Other business and creative objectives aside, the biggest goals for both content and social marketing are invariably sales and lead generation. That’s just how it is. They’re there to bring in customers and put bums on seats. 90% of the time we’re doing this to sell a product or service, and this is (very basically) how we create and target the content to do that.
When targeting content (and social media) we need to think back to some core sales principles. It’s not the 80’s; we’re dealing with a whole different format, so we can immediately replace the “target prospect” with a “buyer persona.” Just like creating a brand personality, a buyer persona is a character to whom we can relate and to whom we can target our content and social efforts.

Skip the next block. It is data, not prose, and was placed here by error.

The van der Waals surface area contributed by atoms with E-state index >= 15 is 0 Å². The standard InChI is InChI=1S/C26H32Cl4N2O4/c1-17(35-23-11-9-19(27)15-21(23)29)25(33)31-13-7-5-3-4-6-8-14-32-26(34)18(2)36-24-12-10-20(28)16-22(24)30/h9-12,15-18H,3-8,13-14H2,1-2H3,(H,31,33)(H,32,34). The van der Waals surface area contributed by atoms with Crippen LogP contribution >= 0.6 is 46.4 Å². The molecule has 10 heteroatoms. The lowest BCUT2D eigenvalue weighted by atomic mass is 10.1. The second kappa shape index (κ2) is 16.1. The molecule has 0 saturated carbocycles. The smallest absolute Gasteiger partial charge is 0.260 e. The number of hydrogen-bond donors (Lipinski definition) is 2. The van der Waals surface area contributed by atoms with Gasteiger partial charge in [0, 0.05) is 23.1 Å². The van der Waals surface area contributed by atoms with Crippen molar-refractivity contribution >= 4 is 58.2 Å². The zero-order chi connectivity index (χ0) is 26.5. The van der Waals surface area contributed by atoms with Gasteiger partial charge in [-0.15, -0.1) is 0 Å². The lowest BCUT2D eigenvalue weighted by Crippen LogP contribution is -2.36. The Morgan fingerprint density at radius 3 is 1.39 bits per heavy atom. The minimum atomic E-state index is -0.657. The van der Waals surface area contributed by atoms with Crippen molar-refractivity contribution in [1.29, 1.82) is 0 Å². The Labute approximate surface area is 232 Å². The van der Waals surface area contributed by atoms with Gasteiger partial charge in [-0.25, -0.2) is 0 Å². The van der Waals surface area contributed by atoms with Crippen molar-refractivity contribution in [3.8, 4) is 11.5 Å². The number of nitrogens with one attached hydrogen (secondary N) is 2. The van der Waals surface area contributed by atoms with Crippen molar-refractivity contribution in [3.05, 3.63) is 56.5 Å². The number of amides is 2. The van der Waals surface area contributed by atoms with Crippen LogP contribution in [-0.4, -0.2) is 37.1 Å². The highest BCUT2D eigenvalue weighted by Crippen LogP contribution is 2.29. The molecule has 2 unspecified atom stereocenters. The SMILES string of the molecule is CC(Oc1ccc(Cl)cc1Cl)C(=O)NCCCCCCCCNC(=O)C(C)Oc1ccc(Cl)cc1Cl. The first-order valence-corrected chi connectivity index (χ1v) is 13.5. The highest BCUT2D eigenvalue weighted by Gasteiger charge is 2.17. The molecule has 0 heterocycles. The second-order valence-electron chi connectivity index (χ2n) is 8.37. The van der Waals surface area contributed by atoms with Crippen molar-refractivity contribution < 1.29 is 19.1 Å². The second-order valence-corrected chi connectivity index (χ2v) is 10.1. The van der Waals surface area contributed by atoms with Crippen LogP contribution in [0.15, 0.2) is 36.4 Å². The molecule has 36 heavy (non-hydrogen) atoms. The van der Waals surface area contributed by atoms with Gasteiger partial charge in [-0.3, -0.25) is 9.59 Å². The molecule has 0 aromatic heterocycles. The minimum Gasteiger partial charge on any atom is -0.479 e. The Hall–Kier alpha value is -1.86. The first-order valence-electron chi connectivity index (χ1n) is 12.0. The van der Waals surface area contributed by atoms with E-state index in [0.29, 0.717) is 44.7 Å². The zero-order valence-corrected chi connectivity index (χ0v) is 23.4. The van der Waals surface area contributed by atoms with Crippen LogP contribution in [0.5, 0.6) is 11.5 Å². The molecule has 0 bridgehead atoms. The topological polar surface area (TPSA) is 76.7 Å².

Who is your audience? Think of a buyer persona as a potential customer. An archetypical person that you want your marketing message to reach. These personas (you probably have 3 or 4 targets) should include the essential demographic and behavioural attributes needed to round them out into ‘flesh and blood characters that are easier to identify with and that you can ‘speak to’. Give them gender and a name, a potential income, and education, some skills, some loose hobbies, a relationship, think about who they work for and give them an organization type or industry, likes and dislikes, habits and preferences, geography, a pet bunny, or any detailed characteristic that helps pinpoint your understanding of their needs, situation, condition and aspirations. Who’s laughing at the kids who used to play AD&D now, eh? Think a bit outside the box, but stay on target. Justify everything. Most of the audience is the blog readers who can be received by blogger outreach. Bloggers attract audiences by writing on niche topics. How to contact the blogger is a major issue to publish your content.